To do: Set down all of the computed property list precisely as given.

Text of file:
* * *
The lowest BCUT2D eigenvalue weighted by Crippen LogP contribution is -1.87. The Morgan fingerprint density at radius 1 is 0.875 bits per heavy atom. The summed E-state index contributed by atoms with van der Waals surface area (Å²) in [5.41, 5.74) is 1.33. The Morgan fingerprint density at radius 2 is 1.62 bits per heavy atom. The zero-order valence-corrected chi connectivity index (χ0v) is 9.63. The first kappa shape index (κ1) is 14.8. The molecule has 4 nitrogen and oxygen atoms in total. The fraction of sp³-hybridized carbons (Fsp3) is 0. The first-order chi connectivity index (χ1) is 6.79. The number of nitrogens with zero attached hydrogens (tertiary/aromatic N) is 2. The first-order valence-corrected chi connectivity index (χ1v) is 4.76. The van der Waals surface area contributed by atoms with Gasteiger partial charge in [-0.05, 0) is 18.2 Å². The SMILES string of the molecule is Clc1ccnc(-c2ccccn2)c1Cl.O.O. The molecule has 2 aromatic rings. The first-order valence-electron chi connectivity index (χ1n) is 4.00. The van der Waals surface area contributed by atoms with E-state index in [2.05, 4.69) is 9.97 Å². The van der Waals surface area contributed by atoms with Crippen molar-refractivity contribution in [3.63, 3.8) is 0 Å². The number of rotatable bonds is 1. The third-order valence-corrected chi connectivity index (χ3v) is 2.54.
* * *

The lowest BCUT2D eigenvalue weighted by Crippen LogP contribution is -1.87. The Morgan fingerprint density at radius 1 is 0.875 bits per heavy atom. The summed E-state index contributed by atoms with van der Waals surface area (Å²) in [5.41, 5.74) is 1.33. The Morgan fingerprint density at radius 2 is 1.62 bits per heavy atom. The zero-order valence-corrected chi connectivity index (χ0v) is 9.63. The first kappa shape index (κ1) is 14.8. The molecule has 4 nitrogen and oxygen atoms in total. The fraction of sp³-hybridized carbons (Fsp3) is 0. The first-order chi connectivity index (χ1) is 6.79. The number of nitrogens with zero attached hydrogens (tertiary/aromatic N) is 2. The first-order valence-corrected chi connectivity index (χ1v) is 4.76. The van der Waals surface area contributed by atoms with Gasteiger partial charge in [-0.05, 0) is 18.2 Å². The SMILES string of the molecule is Clc1ccnc(-c2ccccn2)c1Cl.O.O. The molecule has 2 aromatic rings. The first-order valence-electron chi connectivity index (χ1n) is 4.00. The van der Waals surface area contributed by atoms with E-state index in [2.05, 4.69) is 9.97 Å². The van der Waals surface area contributed by atoms with Crippen molar-refractivity contribution in [3.63, 3.8) is 0 Å². The number of rotatable bonds is 1. The third-order valence-corrected chi connectivity index (χ3v) is 2.54.